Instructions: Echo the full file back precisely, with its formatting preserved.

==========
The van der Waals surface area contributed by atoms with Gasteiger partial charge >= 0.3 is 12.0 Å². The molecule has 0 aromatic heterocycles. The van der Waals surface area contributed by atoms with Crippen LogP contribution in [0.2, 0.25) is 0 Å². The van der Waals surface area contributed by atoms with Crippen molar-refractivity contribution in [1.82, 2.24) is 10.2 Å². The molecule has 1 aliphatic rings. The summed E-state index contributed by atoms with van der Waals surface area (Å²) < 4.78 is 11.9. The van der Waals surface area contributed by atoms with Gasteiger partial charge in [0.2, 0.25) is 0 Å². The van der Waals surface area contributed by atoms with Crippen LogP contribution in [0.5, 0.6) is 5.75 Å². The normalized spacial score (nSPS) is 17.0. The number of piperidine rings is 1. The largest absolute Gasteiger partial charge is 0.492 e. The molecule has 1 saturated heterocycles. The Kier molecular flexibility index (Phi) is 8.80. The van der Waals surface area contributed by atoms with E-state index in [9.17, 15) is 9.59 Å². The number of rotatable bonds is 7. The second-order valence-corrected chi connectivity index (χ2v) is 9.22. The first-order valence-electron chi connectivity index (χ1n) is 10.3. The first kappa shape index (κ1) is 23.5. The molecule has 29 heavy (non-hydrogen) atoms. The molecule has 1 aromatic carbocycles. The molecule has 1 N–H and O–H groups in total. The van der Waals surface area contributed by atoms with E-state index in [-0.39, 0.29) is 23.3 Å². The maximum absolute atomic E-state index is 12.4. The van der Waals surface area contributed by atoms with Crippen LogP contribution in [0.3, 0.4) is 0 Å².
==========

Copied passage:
The van der Waals surface area contributed by atoms with Gasteiger partial charge >= 0.3 is 12.0 Å². The molecule has 0 aromatic heterocycles. The van der Waals surface area contributed by atoms with Crippen LogP contribution in [0.2, 0.25) is 0 Å². The van der Waals surface area contributed by atoms with Crippen molar-refractivity contribution in [1.82, 2.24) is 10.2 Å². The molecule has 1 aliphatic rings. The summed E-state index contributed by atoms with van der Waals surface area (Å²) < 4.78 is 11.9. The van der Waals surface area contributed by atoms with Gasteiger partial charge in [0.2, 0.25) is 0 Å². The van der Waals surface area contributed by atoms with Crippen LogP contribution in [0.5, 0.6) is 5.75 Å². The normalized spacial score (nSPS) is 17.0. The number of piperidine rings is 1. The largest absolute Gasteiger partial charge is 0.492 e. The molecule has 1 saturated heterocycles. The Kier molecular flexibility index (Phi) is 8.80. The van der Waals surface area contributed by atoms with E-state index in [9.17, 15) is 9.59 Å². The number of rotatable bonds is 7. The second-order valence-corrected chi connectivity index (χ2v) is 9.22. The first-order valence-electron chi connectivity index (χ1n) is 10.3. The first kappa shape index (κ1) is 23.5. The molecule has 29 heavy (non-hydrogen) atoms. The molecule has 1 aromatic carbocycles. The molecule has 1 N–H and O–H groups in total. The van der Waals surface area contributed by atoms with E-state index in [-0.39, 0.29) is 23.3 Å². The maximum absolute atomic E-state index is 12.4. The van der Waals surface area contributed by atoms with Crippen LogP contribution in [0.3, 0.4) is 0 Å².